version 05.03.08

It so happens people are not much worried about "sensible" 3D. If they have spent good money on a stereograph, they expect to see good depth. Devotion to rigid mathematics is not the point  the aim is to make a picture people enjoy. Too many stereo pairs on the market or internet are actually flat, because the base was not big enough. People do not judge distances by stereoscopy alone. Looking at a photographic stereo pair they cannot readily tell if binocular stereoscopic information is "wrong". They have to think hard about information from stereo parallax, angle of view and perspective before realising these three are not working together as usual.
In the real world, where all your senses are working, inconsistent stereo and perspective information causes remarkable confusion.
You can prove this for yourself. Get a "Mini Wheatstone viewer" or better still a ScreenScope and walk around looking at the real world through it. The mirrors effectively increase the distance between your eyes. Stereo depth is increased in proportion to the raised stereo base, which is amusing, but you can still function. At first you will not reach far enough to grab things but quickly you compensate.
Hyperstereoscopic viewing of the real world makes things seem too small. Look at your feet through the ScreenScope and they look miniature. And yet they occupy the same space on the retina of your eyes as they usually do. Hyperstereoscopy says your feet are closer than normal and so they should be bigger. The feet are not bigger and so the brain assumes they are too small in preference to thinking the stereo depth is wrong. Everybody I have tried this on so far ends up thinking their feet have shrunk rather than the stereoscopic distance is wrong.
When the stereoscopic information is powerful, it overcomes perspective information and even common sense. But when stereo information is weak, perspective and common sense take over. This is proved with the face mask illusion. A translucent plastic mould of a face is hung up against the window and viewed from the concave side. Although concave, the backlit mould actually looks like a real face and seems to have a convex surface. The nose pokes out at you, despite your knowing it is really depressed into the mask. Even motion parallax does not solve the illusion, for if you move sideways, the face seems to turn and follow you. Stereoscopic vision finally gives the right answer only when you come really close to the mould and realise it is shaped like a basin. Perspective works at all distances but stereo vision is only useful nearby. This is "the inverse square law of stereoscopy" working in real life.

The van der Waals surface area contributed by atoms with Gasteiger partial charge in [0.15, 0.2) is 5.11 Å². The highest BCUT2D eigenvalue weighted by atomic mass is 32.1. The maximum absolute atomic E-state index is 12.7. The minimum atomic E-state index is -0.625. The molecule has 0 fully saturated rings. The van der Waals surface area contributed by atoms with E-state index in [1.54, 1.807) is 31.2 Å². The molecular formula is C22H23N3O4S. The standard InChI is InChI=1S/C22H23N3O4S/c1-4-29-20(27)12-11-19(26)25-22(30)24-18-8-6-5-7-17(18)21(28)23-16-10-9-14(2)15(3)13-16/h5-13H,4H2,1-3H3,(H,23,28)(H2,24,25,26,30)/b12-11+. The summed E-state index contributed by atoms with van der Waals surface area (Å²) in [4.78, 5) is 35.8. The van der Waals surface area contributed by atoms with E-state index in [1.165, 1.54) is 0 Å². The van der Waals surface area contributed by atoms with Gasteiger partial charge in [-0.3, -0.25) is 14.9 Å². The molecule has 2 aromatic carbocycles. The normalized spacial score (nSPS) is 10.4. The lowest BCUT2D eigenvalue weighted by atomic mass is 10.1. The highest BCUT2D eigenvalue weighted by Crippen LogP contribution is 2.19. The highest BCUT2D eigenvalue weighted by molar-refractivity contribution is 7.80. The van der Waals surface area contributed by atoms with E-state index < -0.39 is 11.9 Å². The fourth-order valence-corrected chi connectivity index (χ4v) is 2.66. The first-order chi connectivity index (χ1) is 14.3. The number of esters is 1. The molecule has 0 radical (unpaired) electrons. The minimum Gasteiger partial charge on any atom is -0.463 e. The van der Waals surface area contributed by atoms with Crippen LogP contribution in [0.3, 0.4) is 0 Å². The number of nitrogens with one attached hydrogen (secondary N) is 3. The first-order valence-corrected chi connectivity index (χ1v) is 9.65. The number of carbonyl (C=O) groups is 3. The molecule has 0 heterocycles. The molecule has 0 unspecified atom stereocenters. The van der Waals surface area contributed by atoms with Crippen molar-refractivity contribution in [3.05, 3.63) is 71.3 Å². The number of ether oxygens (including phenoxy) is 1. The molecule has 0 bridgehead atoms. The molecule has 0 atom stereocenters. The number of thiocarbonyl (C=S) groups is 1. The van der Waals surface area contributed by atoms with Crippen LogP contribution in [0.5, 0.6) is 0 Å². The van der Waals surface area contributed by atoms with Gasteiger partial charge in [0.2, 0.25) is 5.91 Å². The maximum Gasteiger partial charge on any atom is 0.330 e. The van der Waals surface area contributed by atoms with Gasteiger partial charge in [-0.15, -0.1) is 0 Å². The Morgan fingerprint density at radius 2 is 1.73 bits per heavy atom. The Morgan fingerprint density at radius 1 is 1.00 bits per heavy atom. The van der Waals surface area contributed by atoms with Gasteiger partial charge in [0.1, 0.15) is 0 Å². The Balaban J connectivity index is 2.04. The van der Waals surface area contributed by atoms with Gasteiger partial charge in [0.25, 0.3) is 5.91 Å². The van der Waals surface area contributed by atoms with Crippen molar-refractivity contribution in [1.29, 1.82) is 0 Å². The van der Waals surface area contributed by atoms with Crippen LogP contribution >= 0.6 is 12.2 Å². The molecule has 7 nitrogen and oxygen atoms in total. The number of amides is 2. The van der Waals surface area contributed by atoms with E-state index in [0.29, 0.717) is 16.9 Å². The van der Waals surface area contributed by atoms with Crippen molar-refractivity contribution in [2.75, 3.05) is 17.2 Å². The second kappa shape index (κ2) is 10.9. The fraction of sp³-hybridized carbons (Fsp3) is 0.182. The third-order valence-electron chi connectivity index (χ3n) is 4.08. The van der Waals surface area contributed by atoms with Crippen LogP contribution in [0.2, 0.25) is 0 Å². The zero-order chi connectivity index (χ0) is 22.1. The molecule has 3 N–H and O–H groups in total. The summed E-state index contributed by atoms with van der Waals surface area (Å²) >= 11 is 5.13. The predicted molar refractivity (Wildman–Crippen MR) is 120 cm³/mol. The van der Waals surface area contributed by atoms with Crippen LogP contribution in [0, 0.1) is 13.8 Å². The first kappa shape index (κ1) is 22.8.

Driving a car while looking through a ScreenScope would be disastrous. You are not likely to try it in real life, but consider driving a car by remote control while looking at a stereoscopic display. If the two TV cameras which are replacing your eyes are not set up for true stereo viewing (orthostereoscopy) the remotely controlled car is going to crash! In machine vision orthostereoscopy is important (e.g. robotics or surgery by remote control). Even in machine vision the computer can be programmed to allow for rigs which are not orthostereo. Just as our brains also make allowances, but only if given time to learn the new sensations. It is better to set up remote stereo viewing systems properly in the first place.
For remote stereo control you do NOT use the Bercovitz formula and you do NOT apply the PePax principle, since neither of them give you orthostereoscopy. They do give you nicely satisfying stereo art, but art has nothing to do with reality. A plastic surgeon basing his practice on the art of Picasso would soon be in serious trouble!
The photogrammetry basic equation can be derived from the parallax formula by solving for d (the depth of the object). In this way a pair of photographs taken looking straight down from an aircraft flying at H meters above ground level can be used to measure the height or depth (D) of objects.